Hartham Common is a large well established public open space in the center of Hertford, comprising wildlife-rich river corridors, cattle-grazed meadows, and a network of paths and various recreational facilities. It is now owned and managed by East Herts Council. Next, the leisure centre is a popular fenced children's playground. There is also a skate park which is similarly popular with teenagers.
Panshanger Park is a 1,000-acre site situated between Welwyn Garden City and Hertford. It was a heaven for the prople and wildlife. The park contains the largest maiden oak in the country, with a circumference of 7.6 meters. It is believed to have been planted by Queen Elizabeth I. Acorns from the tree have been used as seedlings for notable oaks in other parts of the country, such as the Prince Consort Oak in the Forest of Dean. Winston Churchill planted a sapling from the tree in the park and
The Royal Gunpowder Mills is a great place for families to spend days out exploring the secret history of gunpowder, explosives and rocket propellants and so more. It is a Scheduled Monument with over 20 listed buildings. It is also designated a Site of Special Scientific Interest for it wildlife. Its alder woodland is undergoing conservation.
Lee Valley White Water Centre is a white-water slalom centre, that was constructed to host the canoe slalom events of the London 2012 Olympic Games. It offers a range of white water activities including white water rafting on the London 2012 Olympic course, corporate days, hen and stag parties, children's parties, and much more.
A large grotto, built by a Quaker poet in the 1760s and restored by the Ware society. It survives from an eighteenth-century rococo garden. It is a Grade I listed building and with six chambers the most extensive shell grotto in the United Kingdom. The grotto is set into the northeast face of a hill, and comprises an entrance hall and a series of six chambers extending over 65 feet into and 30 feet below the chalk hillside, together with air shafts, light wells, and connecting passages.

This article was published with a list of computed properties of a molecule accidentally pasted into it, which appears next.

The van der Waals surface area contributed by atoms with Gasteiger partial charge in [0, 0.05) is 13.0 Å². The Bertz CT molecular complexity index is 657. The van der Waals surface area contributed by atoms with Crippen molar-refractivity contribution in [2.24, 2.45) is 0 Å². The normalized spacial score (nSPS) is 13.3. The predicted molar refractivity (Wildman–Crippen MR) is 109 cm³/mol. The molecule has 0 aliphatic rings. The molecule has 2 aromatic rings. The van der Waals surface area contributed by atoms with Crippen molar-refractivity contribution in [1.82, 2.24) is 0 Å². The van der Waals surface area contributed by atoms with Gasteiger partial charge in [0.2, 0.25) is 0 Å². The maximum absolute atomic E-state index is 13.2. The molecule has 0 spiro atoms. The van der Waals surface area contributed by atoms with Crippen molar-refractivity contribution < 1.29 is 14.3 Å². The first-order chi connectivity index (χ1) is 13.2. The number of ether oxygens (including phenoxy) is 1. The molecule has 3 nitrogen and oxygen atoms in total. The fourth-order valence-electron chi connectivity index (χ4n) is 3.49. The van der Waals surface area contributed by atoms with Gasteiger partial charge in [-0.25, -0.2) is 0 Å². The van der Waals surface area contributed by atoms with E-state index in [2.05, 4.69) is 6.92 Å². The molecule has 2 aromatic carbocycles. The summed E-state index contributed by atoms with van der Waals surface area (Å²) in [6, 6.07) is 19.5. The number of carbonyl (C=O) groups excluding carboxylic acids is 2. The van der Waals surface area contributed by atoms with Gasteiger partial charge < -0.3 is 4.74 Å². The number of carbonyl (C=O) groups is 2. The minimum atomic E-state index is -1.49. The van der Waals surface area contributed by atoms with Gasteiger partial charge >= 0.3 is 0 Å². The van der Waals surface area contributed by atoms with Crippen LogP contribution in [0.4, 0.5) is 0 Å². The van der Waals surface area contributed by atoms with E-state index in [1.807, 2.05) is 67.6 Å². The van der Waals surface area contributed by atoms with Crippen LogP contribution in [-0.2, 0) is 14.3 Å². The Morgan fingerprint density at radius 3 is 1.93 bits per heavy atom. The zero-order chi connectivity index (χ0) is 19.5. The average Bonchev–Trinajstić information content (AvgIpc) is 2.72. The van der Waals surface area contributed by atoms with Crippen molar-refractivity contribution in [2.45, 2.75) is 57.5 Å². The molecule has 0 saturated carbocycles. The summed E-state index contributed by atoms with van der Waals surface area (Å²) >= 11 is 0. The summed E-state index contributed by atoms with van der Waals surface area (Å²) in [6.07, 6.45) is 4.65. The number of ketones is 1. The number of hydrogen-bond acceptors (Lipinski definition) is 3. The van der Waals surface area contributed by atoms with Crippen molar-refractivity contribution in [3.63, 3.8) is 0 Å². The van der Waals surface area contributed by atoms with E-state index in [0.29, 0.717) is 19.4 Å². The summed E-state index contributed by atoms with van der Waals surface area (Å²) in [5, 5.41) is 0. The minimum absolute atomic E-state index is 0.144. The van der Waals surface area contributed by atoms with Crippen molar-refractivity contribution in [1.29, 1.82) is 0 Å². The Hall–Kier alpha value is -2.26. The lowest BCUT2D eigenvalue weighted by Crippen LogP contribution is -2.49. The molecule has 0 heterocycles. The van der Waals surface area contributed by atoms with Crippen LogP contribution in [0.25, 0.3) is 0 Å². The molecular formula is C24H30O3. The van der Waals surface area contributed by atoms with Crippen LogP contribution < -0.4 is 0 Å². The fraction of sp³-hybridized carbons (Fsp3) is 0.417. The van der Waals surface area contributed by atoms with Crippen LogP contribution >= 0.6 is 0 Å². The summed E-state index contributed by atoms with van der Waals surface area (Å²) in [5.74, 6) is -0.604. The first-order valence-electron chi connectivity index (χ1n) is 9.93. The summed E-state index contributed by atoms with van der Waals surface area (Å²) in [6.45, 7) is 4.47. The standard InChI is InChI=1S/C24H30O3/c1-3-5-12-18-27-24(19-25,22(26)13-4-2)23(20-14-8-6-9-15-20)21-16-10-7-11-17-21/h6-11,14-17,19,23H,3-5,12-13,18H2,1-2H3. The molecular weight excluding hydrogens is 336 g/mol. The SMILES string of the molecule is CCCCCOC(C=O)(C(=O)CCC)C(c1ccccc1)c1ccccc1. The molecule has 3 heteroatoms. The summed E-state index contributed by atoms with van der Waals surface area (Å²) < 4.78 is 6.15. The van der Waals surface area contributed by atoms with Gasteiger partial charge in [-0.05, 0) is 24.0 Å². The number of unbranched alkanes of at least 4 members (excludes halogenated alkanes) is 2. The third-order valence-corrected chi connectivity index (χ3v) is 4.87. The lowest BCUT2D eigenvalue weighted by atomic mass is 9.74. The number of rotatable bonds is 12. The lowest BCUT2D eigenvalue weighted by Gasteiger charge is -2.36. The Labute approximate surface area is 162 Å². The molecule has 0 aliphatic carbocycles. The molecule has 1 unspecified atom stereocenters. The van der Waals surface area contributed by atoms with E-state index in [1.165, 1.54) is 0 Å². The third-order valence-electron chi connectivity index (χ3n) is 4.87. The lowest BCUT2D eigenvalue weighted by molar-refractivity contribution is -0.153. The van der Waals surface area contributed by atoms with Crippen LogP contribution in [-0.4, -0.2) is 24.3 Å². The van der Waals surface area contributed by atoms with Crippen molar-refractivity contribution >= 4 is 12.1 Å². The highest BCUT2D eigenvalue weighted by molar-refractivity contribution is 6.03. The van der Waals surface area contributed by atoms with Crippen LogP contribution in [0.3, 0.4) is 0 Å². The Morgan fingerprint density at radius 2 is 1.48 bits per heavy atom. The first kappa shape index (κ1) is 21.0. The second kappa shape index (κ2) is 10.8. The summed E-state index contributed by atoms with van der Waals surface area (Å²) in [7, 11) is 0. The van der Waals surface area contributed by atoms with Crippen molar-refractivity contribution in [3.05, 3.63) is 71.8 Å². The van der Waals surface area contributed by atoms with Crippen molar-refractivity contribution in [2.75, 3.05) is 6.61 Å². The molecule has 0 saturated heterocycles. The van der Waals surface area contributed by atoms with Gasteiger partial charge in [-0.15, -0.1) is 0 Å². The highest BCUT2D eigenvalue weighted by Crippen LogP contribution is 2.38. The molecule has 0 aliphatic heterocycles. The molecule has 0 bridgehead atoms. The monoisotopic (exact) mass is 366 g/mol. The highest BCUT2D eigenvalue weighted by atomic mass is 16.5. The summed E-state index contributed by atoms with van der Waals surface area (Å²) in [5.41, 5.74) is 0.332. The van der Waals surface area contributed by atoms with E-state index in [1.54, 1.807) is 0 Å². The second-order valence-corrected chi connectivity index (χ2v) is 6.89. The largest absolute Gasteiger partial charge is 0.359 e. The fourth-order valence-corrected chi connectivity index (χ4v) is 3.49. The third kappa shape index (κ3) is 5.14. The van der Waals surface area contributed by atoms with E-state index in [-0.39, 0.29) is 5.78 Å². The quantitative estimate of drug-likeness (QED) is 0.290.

This was once one of the largest Augustinian abbeys in the country. The remains of some of the abbey buildings can still be seen today, including the gatehouse and the passage from the cloisters to the sleeping quarters. Its beautiful rose gardens also provide plenty of benches and picnic tables to relax.
The Abbey Church of Waltham Holy Cross and St Lawrence is the parish church of the town of Waltham Abbey, Essex, England. It has been a place of worship since the 7th century. The present building dates mainly from the early 12th century and is an example of Norman architecture. To the east of the existing church are traces of an enormous eastward enlargement of the building, begun following the re-foundation of the abbey in 1177.
Lee Valley Regional Park Authority comprises of 10,000 acre park with its huge variety of award winning green spaces, world class sports venues and ecologically vital wildlife havens. The park was created by a unique Act of Parliament as a “green lung” for London. Now over 50 years on, the Authority has world class sporting venues, award winning green spaces and habitats in its portfolio.
Hatfield House in Hertfordshire, just 21 miles north of London, is a fine Jacobean House and Garden in a spectacular countryside setting. It is a prime example of Jacobean architecture. The estate includes extensive grounds and surviving parts of an earlier palace. The house, currently the home of 7th Marquess of Salisbury, is open to the public.